Boxing Writers Association of America

P.O. Box 153
Rockaway Park, N.Y. 11694


BWAA Hotline:
(212) 969-0401



President
Jack Hirsch

Vice Presidents
Ron Borges
Tim Dahlberg
Michael Woods

Secretary
Matt Richardson

Treasurer
Thomas Gerbasi

Web site editor
Don Steinberg steinberg@bwaa.org


Board of Directors
Gina Andriolo
Bernard Fernandez
Tom Donelson (Midwest)
Tim Graham
Jerry Izenberg
Tom Kenville
Wallace Matthews
Anthony Carter Paige
Santos Perez (Southeast)
Lance Pugmire (West)
George Willis
Michael Woods

Event Coordinator
Gina Andriolo

Past Presidents
Ned Brown
Dan Daniel
Bernard Fernandez
Nat Fleischer
Bill Gallo
Tim Graham
Wallace Matthews
Barney Nagler
Anthony Carter Paige
Gene Ward
Bob Waters
Wilbur Wood

About the BWAA



Jack Hirsch
President
Boxing Writers Association of America

The object, goal and purpose of the Boxing Writers Association of America is to foster the highest professional and ethical standards in boxing journalism, both print and electronic, and to promote better working conditions for those who cover and report on the sport.

The BWAA is a natural outgrowth of an organization born in February 1926 in a midtown Manhattan hotel and christened the Boxing Writers Association of Greater New York. The group was formed to improve conditions at boxing shows for New York writers and their visiting colleagues and, in a general sense, to enhance the sport as a whole.

Of the seven founding fathers of the organization, many came from newspapers long vanished from the city's newsstands: The New York Sun, Evening World, American, Evening Graphic and the Bronx Home News.

Some of those Jazz Age journalists who were among the BWAA's pioneers, however, went on to become famous in allied fields of writing. Damon Runyon and Paul Gallico graduated to short-story and script writing. Ed Sullivan of the Graphic later became an internationally famous columnist for the New York Daily News and a major television personality. Nat Fleischer stayed closer to home and went on to found The Ring magazine.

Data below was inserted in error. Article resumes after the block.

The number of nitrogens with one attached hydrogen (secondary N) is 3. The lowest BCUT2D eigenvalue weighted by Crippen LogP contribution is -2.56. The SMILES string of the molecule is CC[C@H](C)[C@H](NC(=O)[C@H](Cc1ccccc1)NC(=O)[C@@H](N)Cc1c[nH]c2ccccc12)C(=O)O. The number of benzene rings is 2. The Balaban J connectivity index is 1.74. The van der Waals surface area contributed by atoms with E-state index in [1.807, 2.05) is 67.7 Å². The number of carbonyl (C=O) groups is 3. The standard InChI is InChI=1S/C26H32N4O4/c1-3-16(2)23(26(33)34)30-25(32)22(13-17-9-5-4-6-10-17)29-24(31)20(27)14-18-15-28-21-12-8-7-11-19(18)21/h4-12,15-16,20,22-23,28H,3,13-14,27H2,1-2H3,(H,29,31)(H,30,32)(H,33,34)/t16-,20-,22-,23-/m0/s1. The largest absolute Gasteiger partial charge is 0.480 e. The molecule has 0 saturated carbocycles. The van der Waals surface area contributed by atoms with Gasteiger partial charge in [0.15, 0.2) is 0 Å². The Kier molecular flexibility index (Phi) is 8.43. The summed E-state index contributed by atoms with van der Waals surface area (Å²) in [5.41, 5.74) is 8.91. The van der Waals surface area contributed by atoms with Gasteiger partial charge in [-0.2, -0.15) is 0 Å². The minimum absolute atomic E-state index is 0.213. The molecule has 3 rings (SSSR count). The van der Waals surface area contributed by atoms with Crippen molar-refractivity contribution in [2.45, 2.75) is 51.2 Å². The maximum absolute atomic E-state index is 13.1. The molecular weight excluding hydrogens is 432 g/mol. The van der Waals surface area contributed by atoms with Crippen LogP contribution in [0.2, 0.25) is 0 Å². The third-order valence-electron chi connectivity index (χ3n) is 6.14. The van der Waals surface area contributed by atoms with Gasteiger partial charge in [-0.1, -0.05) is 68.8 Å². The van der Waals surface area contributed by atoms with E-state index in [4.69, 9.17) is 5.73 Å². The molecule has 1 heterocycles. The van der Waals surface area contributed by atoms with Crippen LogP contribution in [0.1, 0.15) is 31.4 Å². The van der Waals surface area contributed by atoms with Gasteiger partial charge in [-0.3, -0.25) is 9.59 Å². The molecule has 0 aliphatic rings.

Shortly after the founding of the BWAA's forerunner, the group decided to stage a dinner to celebrate the achievements of those within boxing, with the hope that the affair would become an annual event. It did and is still running strong today.

The annual awards dinner quickly became the cornerstone of the BWAA's yearly activities and its principal source of revenue. After hotel hopping for several years, the BWAA found a permanent home for the dinner, with the repeal of Prohibition, at the famed Ruppert Brewery on the upper Eastside of New York.

It was there that the BWAA first presented an award of its own. The year was 1938 and the award was named the Edward J. Neil Trophy in honor of one of its founding fathers, an Associated Press sports reporter who was killed on assignment while covering the Spanish civil war.

The original deed of the award stated that it be given to "an individual who did the most for boxing in the previous year." The first honoree was former heavyweight champion Jack Dempsey, who had been retired for several years. Gradually, the award went to those voted Fighter of the Year.

Two years later, the James J. Walker Award was established in honor of the former New York mayor and state legislator who in 1920 sponsored the law that saved professional boxing in New York. The award is for long and meritorious service to boxing.

The BWAA finally got around to honoring its own in 1972 with the Nat Fleischer Award for excellence in boxing journalism, established to honor the memory of one of the BWAA's founding fathers. Additional awards have been established to recognize accomplishments in the sport and to preserve the memory of some of its most notable members.

The BWAA plays a significant role in the enshrinment of new members of the International Boxing Hall of Fame in Canastota, N.Y. Full members of the BWAA are polled for their insight on each year's pool of eligible fighters. The results heavily influence each class of inductees.

The annual writing contest, known as the Barney Awards in honor of the late president of the BWAA Barney Nagler, was started by BWAA president Bernard Fernandez in 2001. The Barneys are open to all BWAA members who had stories published in the calendar year running Jan. 1 through Dec. 31. An annual photography contest was added in 2004.

Annual dues for membership are $40, or a sum to be determined by a vote of the officers and board of directors, for both full and associate membership. Dues should be payable upon submission of a member's end-of-the-year award ballot.

Today, with members nationwide and from several countries, the BWAA has moved into the 21st century representing print and online journalists. Qualified journalists interested in joining should see our "Members" page.



2004 - 2008 Boxing Writers Association of America. All rights reserved.